This post, and others in the series, are being moved to my Susanna Fraser author blog.

Tuesday, January 12, 2010

Recent reading

In times of stress and difficulty, there's nothing quite like a good escapist book, especially when you're spending hours upon hours on airplanes. So it's not surprising I've read three such books since the beginning of the year. (I've also re-read almost all of Northanger Abbey, which is its own kind of escapism. It's not even close to my favorite Austen book, but Henry Tilney is probably the Austen hero I'd marry myself if I could.)

The Unlacing of Miss Leigh (Diane Gaston, 2009) is a Harlequn Undone--i.e. a historical romance novella published solely in electronic form. Though I'm normally all about long fiction (sagas preferred!), I'm finding I really enjoy romance novellas. With longer romances, I often find myself getting impatient with the couple and wondering if they really belong together if they have so many misunderstandings and so much difficulty in solving them. (Not always, just often.)

I thought this was an especially good story for the novella form, since Gaston set it up so that the couple had a childhood history and had also exchanged letters before meeting in person, thus making it seem logical that the couple could know each other well enough to commit after 15,000 words or less. (That being the equal and opposite problem facing romantic shorts. With a bad full-length romance, I think, "Get on with it already!" With a bad short one, I think, "You're crazy if you're committing to him already. For all you know he's an axe murderer.) Anyway, here a literally battle-scarred hero and a down-on-her-luck heroine find mutual comfort and passion, and it's a sweet and sexy quick read.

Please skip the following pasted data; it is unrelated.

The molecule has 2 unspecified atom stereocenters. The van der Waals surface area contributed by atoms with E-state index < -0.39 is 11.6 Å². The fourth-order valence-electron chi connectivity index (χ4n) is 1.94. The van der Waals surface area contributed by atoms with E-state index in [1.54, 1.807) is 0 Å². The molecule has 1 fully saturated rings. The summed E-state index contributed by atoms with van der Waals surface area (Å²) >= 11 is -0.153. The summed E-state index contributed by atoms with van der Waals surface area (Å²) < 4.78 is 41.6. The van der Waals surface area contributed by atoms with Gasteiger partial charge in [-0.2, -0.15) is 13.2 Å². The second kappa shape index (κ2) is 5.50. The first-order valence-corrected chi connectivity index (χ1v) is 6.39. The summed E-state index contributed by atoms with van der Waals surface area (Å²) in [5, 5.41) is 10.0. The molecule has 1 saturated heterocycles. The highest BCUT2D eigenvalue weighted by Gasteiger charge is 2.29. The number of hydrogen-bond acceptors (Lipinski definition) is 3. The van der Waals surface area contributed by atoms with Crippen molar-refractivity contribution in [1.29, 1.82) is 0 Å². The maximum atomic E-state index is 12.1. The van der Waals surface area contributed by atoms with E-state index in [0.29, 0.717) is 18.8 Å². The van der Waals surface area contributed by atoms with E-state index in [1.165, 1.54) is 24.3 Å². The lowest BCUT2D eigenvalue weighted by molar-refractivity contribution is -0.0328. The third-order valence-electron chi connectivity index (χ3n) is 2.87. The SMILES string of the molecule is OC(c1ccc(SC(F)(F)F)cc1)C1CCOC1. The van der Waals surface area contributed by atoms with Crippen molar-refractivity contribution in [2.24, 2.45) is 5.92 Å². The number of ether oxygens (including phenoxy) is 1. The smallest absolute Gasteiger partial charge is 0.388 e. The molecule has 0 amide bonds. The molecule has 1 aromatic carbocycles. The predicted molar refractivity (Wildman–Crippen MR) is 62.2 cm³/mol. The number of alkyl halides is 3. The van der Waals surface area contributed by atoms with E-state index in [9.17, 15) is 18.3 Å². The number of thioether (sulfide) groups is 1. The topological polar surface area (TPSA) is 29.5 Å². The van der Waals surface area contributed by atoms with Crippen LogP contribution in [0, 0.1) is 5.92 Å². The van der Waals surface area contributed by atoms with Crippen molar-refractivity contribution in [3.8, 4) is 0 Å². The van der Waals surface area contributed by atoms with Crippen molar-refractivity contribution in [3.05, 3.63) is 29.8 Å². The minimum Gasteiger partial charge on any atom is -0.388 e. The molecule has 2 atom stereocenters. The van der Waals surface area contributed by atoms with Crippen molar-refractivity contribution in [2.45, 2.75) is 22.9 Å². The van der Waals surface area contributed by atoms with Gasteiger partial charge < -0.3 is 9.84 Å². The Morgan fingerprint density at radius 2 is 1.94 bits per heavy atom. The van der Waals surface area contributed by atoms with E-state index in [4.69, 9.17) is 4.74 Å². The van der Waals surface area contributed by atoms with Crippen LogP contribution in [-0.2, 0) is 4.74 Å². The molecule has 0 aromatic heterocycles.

Though I'm really tired of the whole sin/wicked/naughty trend in romance titles--it's become way overdone, IMHO--I picked up Wicked All Day (Liz Carlyle, 2009) in a bookstore because the cover caught my eye, read the prologue and liked it, and decided to order a Kindle edition. (Yes, I sometimes buy books for my Kindle while shopping in a bricks-and-mortar store. I just don't see the point of cluttering my house with a physical book when it's available for the Kindle unless the book has illustrations or otherwise doesn't work well in e-format.) It was the perfect read for a long flight, and I mean that entirely as a compliment. There was a large, appealing cast of characters, the hero and heroine were believably flawed but still likable, and the romance was romantic.